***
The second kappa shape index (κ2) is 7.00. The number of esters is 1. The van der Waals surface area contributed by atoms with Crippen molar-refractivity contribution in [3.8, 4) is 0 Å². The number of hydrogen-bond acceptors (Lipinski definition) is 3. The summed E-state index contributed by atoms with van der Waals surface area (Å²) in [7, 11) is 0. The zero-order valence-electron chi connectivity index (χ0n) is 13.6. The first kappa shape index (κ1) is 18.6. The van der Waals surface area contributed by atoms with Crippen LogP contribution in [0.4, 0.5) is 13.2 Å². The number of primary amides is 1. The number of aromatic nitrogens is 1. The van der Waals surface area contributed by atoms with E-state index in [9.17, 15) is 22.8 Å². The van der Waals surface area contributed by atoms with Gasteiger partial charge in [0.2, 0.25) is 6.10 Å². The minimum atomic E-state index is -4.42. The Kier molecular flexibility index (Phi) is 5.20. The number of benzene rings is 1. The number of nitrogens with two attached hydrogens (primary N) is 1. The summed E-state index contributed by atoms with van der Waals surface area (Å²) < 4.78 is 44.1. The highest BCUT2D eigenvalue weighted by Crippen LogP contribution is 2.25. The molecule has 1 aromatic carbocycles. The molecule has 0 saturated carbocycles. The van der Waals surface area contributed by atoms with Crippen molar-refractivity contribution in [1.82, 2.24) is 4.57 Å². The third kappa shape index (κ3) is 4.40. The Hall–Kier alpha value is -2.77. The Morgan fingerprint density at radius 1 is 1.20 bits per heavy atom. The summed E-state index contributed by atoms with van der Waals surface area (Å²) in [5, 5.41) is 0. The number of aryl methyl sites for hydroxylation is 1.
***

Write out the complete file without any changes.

The second kappa shape index (κ2) is 7.00. The number of esters is 1. The van der Waals surface area contributed by atoms with Crippen molar-refractivity contribution in [3.8, 4) is 0 Å². The number of hydrogen-bond acceptors (Lipinski definition) is 3. The summed E-state index contributed by atoms with van der Waals surface area (Å²) in [7, 11) is 0. The zero-order valence-electron chi connectivity index (χ0n) is 13.6. The first kappa shape index (κ1) is 18.6. The van der Waals surface area contributed by atoms with Crippen LogP contribution in [0.4, 0.5) is 13.2 Å². The number of primary amides is 1. The number of aromatic nitrogens is 1. The van der Waals surface area contributed by atoms with E-state index in [9.17, 15) is 22.8 Å². The van der Waals surface area contributed by atoms with Gasteiger partial charge in [0.2, 0.25) is 6.10 Å². The minimum atomic E-state index is -4.42. The Kier molecular flexibility index (Phi) is 5.20. The number of benzene rings is 1. The number of nitrogens with two attached hydrogens (primary N) is 1. The summed E-state index contributed by atoms with van der Waals surface area (Å²) < 4.78 is 44.1. The highest BCUT2D eigenvalue weighted by Crippen LogP contribution is 2.25. The molecule has 1 aromatic carbocycles. The molecule has 0 saturated carbocycles. The van der Waals surface area contributed by atoms with Crippen molar-refractivity contribution in [1.82, 2.24) is 4.57 Å². The third kappa shape index (κ3) is 4.40. The Hall–Kier alpha value is -2.77. The Morgan fingerprint density at radius 1 is 1.20 bits per heavy atom. The summed E-state index contributed by atoms with van der Waals surface area (Å²) in [5, 5.41) is 0. The number of aryl methyl sites for hydroxylation is 1.